At the Sensors Expo, I punched a dummy in the face - literally. A dummy with an accelerometer and wireless network attached to his head, that measured the angular velocity and impact of my punch and then effectively told me that any aspirations I have for a career in prize fighting are a joke. That's what I call making a sensors demo fun.
There is a lot going on here today, and after walking the floor and taking it in there are some key themes that really present themselves - energy harvesting and metering was clearly big, and the TI wireless smart meter monitoring demo with the CC430 was definitely a hit. The team had a great demo of the Chronos (CC430 based) watch and while I personally found it to be fashionably in question there is no denying that the technology is hot - even a competitor of ours was spotted wearing one! The watch is a development kit that enables easy wireless monitoring and communication; Les Taylor from the TI MSP430 team gave a demonstration of controlling his laptop through a two way communication between his PC and his watch. The heartrate monitor integrated into the Chronos watch transmits the users vitals (heart-rate, temperature and pressure) back to the PC - you can find the kit available on www.ti.com/430chronos and a lot of the sensors attendees seemed pretty excited about it.
The industrial element was in big play as well, and there was no shortage of sensor signal conditioning interest for our PGA280 + ADS1259; an industrial data acquisition chipset that effectively takes +/-15V sensor input signals to a 5V digital output. The PGA280 is a programmable zero-drift amplifier with coarse and fine gain adjust. Details like an integrated 4-channel MUX , plus buffers for over-voltage protection are the kinds of thing that make sensor signal conditioning a little easier. The part was designed to easily interface to the 24-bit ultra-low INL ADS1259, and the team demonstrated the PDK (development kit) and ADC-Pro calibration process. The TPS7A49 (bipolar LDO family) was another device that showed up at the TI booth today and is just another example of how it's the little things that can make design easy.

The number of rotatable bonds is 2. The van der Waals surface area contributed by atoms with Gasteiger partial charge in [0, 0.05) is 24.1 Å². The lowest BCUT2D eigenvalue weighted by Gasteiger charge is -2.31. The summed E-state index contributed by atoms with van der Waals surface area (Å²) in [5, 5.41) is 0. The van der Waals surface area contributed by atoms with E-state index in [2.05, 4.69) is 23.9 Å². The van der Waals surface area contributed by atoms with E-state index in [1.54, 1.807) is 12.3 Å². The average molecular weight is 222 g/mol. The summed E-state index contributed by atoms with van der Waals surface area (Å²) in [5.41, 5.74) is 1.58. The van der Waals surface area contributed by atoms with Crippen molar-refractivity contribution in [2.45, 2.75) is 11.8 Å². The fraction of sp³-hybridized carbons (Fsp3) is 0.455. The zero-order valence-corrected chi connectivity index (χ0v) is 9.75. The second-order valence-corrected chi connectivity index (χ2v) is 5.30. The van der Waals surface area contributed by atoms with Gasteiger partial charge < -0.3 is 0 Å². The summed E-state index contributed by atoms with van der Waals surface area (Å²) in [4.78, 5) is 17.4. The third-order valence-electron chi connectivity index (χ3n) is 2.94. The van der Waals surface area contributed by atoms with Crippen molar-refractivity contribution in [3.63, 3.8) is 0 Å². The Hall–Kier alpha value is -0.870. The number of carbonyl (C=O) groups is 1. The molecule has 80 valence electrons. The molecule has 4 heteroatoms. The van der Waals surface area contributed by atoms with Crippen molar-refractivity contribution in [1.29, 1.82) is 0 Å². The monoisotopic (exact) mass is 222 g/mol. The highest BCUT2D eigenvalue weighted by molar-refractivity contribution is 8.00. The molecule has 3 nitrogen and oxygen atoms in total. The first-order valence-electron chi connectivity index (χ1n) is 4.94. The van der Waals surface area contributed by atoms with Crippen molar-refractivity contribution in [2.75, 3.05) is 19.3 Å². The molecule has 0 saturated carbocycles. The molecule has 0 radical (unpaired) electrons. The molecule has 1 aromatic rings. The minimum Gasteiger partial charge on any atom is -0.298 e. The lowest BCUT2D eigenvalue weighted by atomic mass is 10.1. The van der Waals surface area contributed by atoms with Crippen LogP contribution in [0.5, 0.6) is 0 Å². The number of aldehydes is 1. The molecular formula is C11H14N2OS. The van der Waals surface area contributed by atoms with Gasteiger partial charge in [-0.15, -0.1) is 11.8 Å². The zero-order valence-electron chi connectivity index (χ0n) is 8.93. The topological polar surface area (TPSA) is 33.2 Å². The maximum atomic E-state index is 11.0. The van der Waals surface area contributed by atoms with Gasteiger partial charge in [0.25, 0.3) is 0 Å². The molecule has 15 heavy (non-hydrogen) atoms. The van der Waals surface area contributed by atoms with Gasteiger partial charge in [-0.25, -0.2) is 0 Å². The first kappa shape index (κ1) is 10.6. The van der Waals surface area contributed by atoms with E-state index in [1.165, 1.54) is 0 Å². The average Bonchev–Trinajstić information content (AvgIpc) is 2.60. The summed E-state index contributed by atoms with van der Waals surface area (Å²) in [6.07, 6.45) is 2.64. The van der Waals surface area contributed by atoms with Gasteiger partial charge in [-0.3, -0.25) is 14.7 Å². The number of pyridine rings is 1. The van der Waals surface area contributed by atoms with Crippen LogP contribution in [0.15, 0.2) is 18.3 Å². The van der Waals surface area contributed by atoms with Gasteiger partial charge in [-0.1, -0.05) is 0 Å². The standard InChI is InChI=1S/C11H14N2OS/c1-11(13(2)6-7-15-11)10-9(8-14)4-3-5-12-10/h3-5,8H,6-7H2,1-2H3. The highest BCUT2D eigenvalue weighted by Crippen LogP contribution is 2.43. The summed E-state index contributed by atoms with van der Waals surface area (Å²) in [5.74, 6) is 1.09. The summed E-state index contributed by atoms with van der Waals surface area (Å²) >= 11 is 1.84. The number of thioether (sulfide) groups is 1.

TI wasn't the only booth with cool demos though - National Instruments has a booth full of great demos right next to the TI booth, and some of the guys on the team were nice enough to show me their newest WSN (Wireless Sensor Network) platform in a very low power temperature control chamber demo. Using a thermocouple to measure the temperature inside the chamber the WSN captures and analyzes the data and then initiates a corresponding response from a heating and cooling element to maintain temperature setpoints. Cool things about the WSN - wireless control, the ever amazing and easy to use LabView interface, and of course my favorite - the fact that the WSN uses the very low power MSP430.
Cool National Instruments Demo: